Remember a couple weeks ago, when our enclave was trying to round up funds to fix the gravel roads? A couple days after that, a lady who lives back behind us somewhere, on the other gravel road, asked Hick where he got his rock. She had been quoted a price of $205 for a load, and Hick got his from his buddy, Buddy, for $190. He shared Buddy's info with the lady, who said she wanted to order a load of rock.
Hick had let people know that he got a load on Thursday, and was going to spread it around on Monday. Can't be out tractoring when there's money to be made at his SUS2 (Storage Unit Store 2) on the weekend! It wasn't a big deal, because Buddy dumped it along the main road down by the creek, in the manner of a dump truck dumping: down the middle until the rock ran out. As people drove over it, the rock would spread to the sides, but Hick was going to blade the road to spread the rock evenly, and fill in some low spots.
Either Friday or Saturday, as I went to town, I saw a lady on a Bobcat (the machine, not the beast) spreading Hick's rock. I called to tell him and he said, "That's fine. Then I won't have to do it!" So he was not possessive in the least. I said it looked like more rock than I'd noticed on Thursday, and he said maybe that lady had gotten her own rock, and was spreading both.
Anyhoo... I put T-Hoe's window down and slowed to thank her, but she didn't even stop! Granted, she was wearing sound-canceling headphones, and had both hands full steering and moving the blade. But she WAS facing me, and could see what I was doing. I gave her a thumbs-up, still with no reaction. Oh, well. I tried to show my appreciation anyway, so that's on her.
When I started to town THIS Saturday, I saw a surprise at the bottom of Hick and Buddy's Badly Blacktopped Hill:
That is certainly an odd place to leave a load of gravel! This is where our gravel road joins the main gravel road, that runs from the back entrance two miles to the left, to the main entrance by Mailbox Row, about a half mile to the right.
Anybody coming from the left, and trying to turn up our gravel road, would have to maneuver around that pile of gravel. Hopefully not at night, unexpectedly! There are no street lights in the middle of nowhere.
Coming back home, I got another view of the pile:
I take a left to go up Hick and Buddy's Badly Blacktopped Hill to get home. Going forward would take me past our other property atop the hill, and on out to the other entrance on a different blacktop road. Ne'er-do-wells like to use our roads to cut five or six miles off their travels, and toss trash all willy-nilly out their windows.
It looks like somebody might have taken a bit off the top while I was gone to town!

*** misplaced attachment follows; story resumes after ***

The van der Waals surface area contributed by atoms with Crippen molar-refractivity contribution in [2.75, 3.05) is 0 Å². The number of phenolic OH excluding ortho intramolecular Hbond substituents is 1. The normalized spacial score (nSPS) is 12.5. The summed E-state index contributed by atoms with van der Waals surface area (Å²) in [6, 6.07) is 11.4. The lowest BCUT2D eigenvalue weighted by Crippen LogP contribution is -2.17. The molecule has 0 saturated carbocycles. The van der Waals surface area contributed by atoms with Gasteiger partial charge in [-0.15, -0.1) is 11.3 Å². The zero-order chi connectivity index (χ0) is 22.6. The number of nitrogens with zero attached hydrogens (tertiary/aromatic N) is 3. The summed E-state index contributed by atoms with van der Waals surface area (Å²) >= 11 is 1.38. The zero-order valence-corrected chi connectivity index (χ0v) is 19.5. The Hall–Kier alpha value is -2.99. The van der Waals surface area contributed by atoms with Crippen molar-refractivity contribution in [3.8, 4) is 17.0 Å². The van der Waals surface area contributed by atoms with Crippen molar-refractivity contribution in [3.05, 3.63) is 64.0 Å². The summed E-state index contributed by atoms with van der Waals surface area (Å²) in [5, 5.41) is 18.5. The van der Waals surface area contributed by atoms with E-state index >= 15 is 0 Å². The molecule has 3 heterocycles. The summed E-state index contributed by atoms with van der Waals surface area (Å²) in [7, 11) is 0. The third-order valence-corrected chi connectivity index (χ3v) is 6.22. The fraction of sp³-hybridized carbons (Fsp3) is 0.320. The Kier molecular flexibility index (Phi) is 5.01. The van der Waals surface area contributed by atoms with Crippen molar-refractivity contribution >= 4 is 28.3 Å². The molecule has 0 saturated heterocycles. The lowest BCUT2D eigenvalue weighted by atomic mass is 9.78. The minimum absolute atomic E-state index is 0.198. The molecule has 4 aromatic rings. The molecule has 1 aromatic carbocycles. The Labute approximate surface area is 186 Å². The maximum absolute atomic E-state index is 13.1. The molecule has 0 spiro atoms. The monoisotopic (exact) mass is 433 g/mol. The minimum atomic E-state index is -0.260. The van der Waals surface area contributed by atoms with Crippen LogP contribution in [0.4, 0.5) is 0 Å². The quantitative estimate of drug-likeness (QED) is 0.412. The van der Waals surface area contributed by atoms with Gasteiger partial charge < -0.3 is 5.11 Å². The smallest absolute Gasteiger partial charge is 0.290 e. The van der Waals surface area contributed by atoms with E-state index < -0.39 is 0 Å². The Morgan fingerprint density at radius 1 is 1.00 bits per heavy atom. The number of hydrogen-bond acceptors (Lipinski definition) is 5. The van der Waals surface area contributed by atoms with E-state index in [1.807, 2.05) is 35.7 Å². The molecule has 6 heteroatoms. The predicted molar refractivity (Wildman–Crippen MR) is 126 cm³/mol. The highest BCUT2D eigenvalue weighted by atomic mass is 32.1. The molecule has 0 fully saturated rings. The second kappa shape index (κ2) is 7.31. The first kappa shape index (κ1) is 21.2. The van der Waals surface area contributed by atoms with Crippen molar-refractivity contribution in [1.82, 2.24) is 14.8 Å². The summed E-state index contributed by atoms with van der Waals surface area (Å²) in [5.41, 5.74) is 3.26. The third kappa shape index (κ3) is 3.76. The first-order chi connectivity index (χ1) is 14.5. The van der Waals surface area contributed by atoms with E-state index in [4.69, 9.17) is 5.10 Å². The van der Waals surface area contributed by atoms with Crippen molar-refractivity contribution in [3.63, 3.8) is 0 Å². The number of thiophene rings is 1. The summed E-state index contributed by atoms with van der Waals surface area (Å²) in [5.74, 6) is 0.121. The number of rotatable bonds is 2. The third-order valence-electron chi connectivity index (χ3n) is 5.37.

Anyhoo... when I left for town on Sunday, the pile was gone. It had been spread up the hill I'm sitting on to take that last picture. It's a beast to climb when the roads are icy, and it gets muddy in the rains. So that was a good use of this gravel.
Now we only need the other 32 families to contribute...
With everybody buying loads of gravel for the roads and driveways several times a year, do you think one day your country might not have any gravel left? Where does it all come from? Surely the source is not infinite?ReplyDelete
The source is pretty infinite around here! The gravel comes from quarries. We are sitting on bedrock. They just break it up and truck it out and sell it. The quarry on the way to Newmentia is a couple hundred feet deep. I don't know how many years it's been operating.Delete
There's a cut-through on the highway going past it, a hundred or more feet tall on each side of the road. This ain't the prairie! We have shale and granite and limestone and basalt and dolomite. A variety of igneous, metamorphic, and sedimentary rocks.
When we got gravel for the campground we usually got about 6 loads at a time and our delivery guy would open the back just enought to travel through the roads of the park, leaving the gravel pretty much spread in his wake. Then HeWho would hook up a weighted roller to go over and over it to pack it down. THere were piles, as well to be loaded onto different sites to level them out. To make a decent impact you would need a lot more than a coule of loads! It riles me up everytime I think about how much equipment we purchased and left for the A$$hole who took 100 grand off the offer he made and my idiot husband accepted without consulting me!!ReplyDelete
That's how it usually gets spread here: down the middle out of the dump truck, and then by a tractor blade to smooth it out. We try to get it right after a rainy day, so it doesn't bounce off the edges, but gets imbedded as cars drive over it.Delete
Maybe that equipment will break down and cost the rumpushole more than he got out of the twisted deal!